Mitochondrial DNA alterations, including point mutations, deletions, inversions and copy number variations, have been widely reported in many age-related degenerative diseases and tumors. However, numerous studies investigating their pathogenic role in cancer have provided inconsistent evidence. Furthermore, biological impacts of mitochondrial DNA variants vary tremendously, depending on the proportion of mutant DNA molecules carried by the neoplastic cells (the so-called heteroplasmy). The recent discovery of inter-genomic crosstalk between nucleus and mitochondria has reinforced the role of mitochondrial DNA variants in perturbing this essential signaling pathway and thus indirectly targeting nuclear genes involved in tumorigenic and invasive phenotype. Therefore, mitochondrial dysfunction is currently considered a crucial hallmark of carcinogenesis as well as a promising target for anticancer therapy. This chapter describes the role of different types of mitochondrial DNA alterations by mainly considering the paradigmatic model of colorectal carcinogenesis and, in particular, it revisits the issue of whether mitochondrial mutations are causative cancer drivers or simply genuine passenger events. The advent of high-throughput next-generation sequencing techniques, as well as the development of genetic and pharmaceutical interventions for the treatment of mitochondrial dysfunction in cancer, are also discussed.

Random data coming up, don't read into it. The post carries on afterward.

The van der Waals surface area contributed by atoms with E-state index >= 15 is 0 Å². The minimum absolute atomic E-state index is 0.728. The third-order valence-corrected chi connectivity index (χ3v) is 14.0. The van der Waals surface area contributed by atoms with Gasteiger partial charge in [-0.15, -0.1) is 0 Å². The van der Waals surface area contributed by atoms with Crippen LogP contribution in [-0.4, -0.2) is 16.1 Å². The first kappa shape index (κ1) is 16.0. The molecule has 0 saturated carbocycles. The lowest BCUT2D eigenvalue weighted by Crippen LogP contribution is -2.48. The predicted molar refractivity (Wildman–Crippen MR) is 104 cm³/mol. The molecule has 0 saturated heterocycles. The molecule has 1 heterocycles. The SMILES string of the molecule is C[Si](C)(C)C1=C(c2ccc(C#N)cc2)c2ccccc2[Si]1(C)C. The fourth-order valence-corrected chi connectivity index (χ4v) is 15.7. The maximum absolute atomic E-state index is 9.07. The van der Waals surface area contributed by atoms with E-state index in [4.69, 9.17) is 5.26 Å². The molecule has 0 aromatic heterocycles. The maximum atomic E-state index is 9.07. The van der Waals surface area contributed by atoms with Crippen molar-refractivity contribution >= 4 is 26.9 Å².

Part of the book: Mitochondrial DNA